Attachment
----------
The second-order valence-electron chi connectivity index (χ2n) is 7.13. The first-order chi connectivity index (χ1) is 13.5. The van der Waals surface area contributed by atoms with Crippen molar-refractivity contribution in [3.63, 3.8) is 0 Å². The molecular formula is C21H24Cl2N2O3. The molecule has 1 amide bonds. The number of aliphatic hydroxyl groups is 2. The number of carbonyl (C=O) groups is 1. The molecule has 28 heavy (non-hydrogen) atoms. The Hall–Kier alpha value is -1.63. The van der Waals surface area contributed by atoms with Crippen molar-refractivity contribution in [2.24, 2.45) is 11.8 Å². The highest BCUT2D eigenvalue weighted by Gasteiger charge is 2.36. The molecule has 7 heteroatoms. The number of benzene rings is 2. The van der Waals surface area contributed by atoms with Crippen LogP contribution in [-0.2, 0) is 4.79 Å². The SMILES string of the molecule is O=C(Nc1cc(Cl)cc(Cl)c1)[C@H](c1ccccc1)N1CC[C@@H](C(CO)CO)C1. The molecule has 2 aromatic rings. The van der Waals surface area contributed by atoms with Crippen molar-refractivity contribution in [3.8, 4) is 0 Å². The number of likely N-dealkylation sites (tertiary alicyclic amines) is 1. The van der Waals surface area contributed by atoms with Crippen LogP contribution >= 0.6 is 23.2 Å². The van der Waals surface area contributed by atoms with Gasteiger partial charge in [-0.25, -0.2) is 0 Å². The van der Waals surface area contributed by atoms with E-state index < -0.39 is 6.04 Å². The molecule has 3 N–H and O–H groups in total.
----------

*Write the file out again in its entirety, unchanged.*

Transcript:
The second-order valence-electron chi connectivity index (χ2n) is 7.13. The first-order chi connectivity index (χ1) is 13.5. The van der Waals surface area contributed by atoms with Crippen molar-refractivity contribution in [3.63, 3.8) is 0 Å². The molecular formula is C21H24Cl2N2O3. The molecule has 1 amide bonds. The number of aliphatic hydroxyl groups is 2. The number of carbonyl (C=O) groups is 1. The molecule has 28 heavy (non-hydrogen) atoms. The Hall–Kier alpha value is -1.63. The van der Waals surface area contributed by atoms with Crippen molar-refractivity contribution in [2.24, 2.45) is 11.8 Å². The highest BCUT2D eigenvalue weighted by Gasteiger charge is 2.36. The molecule has 7 heteroatoms. The number of benzene rings is 2. The van der Waals surface area contributed by atoms with Crippen LogP contribution in [-0.2, 0) is 4.79 Å². The SMILES string of the molecule is O=C(Nc1cc(Cl)cc(Cl)c1)[C@H](c1ccccc1)N1CC[C@@H](C(CO)CO)C1. The molecule has 2 aromatic rings. The van der Waals surface area contributed by atoms with Crippen molar-refractivity contribution in [3.8, 4) is 0 Å². The number of likely N-dealkylation sites (tertiary alicyclic amines) is 1. The van der Waals surface area contributed by atoms with Crippen LogP contribution >= 0.6 is 23.2 Å². The van der Waals surface area contributed by atoms with Gasteiger partial charge in [-0.25, -0.2) is 0 Å². The van der Waals surface area contributed by atoms with E-state index < -0.39 is 6.04 Å². The molecule has 3 N–H and O–H groups in total.